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Sound / Hideo "Jibo" Satow oral history interview

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Hideo "Jibo" Satow oral history interview
Sato, Hideo: interviewee
Tsujimoto, Jeanne: interviewer
Date Created and/or Issued
Contributing Institution
California State University, Dominguez Hills, Archives and Special Collections
CSU Japanese American Digitization Project
Rights Information
This repository item may be used for classroom presentations, unpublished papers, and other educational, research, or scholarly use. Other uses, especially publication in any form, such as in dissertations, theses, articles, or web pages are not permitted without the express written permission of the individual collection's copyright holder(s). Please contact the CSULB Library Administration should you require permission to publish or distribute any content from this collection or if you need additional information or assistance in using these materials.
Jeanne Tsujimoto interviewed Hideo "Jibo" Satow [Sato] on November 18, 2003 at his home in Torrance, California. Satow was a colleague of Tsujimoto's father in the flower nursery business both before and after WWII. Ernie Tsujimoto monitored the recording equipment. Hideo "Jibo" Satow is the oldest of ten children. His father, Tomijiro Satow was a flower grower in Hawthorne, California. The Satow family was incarcerated at the Santa Anita Race Track and an incarceration camp in Rohwer, Arkansas during WWII. After the war, Satow resettled in Hawthorne and continued operating the flower nursery until 1995 when he closed it due to foreign competition. Satow has been active in preserving the histories of the Japanese American flower growers in the South Bay and was interviewed as part of the South Bay Historical Project created by the South Bay Chapter of the Japanese American Citizens League.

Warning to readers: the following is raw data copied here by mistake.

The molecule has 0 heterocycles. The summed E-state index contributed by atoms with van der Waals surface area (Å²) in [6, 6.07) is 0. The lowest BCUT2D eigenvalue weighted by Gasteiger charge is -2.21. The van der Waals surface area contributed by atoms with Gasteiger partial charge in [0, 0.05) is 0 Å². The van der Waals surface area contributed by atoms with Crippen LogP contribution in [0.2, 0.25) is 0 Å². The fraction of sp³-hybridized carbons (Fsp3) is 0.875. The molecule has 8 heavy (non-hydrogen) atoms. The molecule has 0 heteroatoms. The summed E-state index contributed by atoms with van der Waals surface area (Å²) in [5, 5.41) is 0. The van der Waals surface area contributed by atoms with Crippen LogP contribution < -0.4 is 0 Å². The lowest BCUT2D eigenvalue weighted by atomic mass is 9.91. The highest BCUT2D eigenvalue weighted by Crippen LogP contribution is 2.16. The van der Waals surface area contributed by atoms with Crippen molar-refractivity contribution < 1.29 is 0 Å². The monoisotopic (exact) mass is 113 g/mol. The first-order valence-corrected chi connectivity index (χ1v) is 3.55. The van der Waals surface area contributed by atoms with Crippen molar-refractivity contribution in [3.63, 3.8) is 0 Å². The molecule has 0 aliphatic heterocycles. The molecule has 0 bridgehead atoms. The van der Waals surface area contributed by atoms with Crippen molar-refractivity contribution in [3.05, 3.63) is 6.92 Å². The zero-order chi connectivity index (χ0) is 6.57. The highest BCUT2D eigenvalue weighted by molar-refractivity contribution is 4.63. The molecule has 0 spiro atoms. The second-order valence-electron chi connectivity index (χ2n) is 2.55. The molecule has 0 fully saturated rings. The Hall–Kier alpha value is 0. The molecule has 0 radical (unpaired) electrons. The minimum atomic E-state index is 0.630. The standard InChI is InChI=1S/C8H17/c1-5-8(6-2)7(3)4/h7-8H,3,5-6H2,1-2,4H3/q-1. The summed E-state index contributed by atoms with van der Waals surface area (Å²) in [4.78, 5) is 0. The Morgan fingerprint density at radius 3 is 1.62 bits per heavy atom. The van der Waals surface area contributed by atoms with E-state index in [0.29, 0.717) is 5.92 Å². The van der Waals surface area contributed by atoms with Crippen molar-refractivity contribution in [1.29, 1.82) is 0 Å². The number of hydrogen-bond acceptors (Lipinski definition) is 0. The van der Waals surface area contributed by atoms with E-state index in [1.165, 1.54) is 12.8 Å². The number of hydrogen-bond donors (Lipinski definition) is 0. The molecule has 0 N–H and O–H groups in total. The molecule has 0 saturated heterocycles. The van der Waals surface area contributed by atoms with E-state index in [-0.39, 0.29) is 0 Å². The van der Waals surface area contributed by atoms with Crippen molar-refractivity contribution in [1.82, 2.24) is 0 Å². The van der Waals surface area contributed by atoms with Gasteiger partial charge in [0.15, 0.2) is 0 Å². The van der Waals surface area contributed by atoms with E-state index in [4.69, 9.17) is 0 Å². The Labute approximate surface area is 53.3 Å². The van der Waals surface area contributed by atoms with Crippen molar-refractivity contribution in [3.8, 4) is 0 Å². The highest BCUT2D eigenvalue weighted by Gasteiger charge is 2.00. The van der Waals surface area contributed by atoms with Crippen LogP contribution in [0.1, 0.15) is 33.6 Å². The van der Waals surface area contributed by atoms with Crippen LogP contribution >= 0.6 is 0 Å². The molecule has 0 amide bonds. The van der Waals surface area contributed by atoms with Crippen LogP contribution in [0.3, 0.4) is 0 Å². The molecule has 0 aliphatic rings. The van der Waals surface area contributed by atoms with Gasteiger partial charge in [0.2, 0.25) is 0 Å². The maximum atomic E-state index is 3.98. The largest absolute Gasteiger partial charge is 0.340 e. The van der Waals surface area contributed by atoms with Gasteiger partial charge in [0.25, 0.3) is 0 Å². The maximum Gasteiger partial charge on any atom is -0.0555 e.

Includes sixteen oral histories reflecting the various experiences of South Bay Issei and Nisei. Some grew up on farms and others in suburban area; some were incarcerated during WWII in incarceration camps and some spent all or part of the war working and living in other parts of the US or Japan. All of them returned to the South Bay after WWII and observed the changes that have occurred in area through the end of the twentieth century.
Oral histories; Interviews
01:13:52; 3 pages
audio/mpeg; application/pdf
Immigration and citizenship--Arrival
Identity and values--Nisei
Geographic communities--California
Industry and employment--Agriculture--Flower growers
World War II--Pearl Harbor and aftermath--Arrests, searches, and seizures
World War II--Mass removal ('Evacuation')
World War II--Temporary Assembly Centers
World War II--Incarceration camps
Community activities--Associations and organizations--Japanese American Citizens League
Torrance, California
Temporary Assembly Centers--Santa Anita
Incarceration Camps--Rohwer
California State University, Long Beach
California State University Japanese American Digitization Project
South Bay/Los Angeles Nisei

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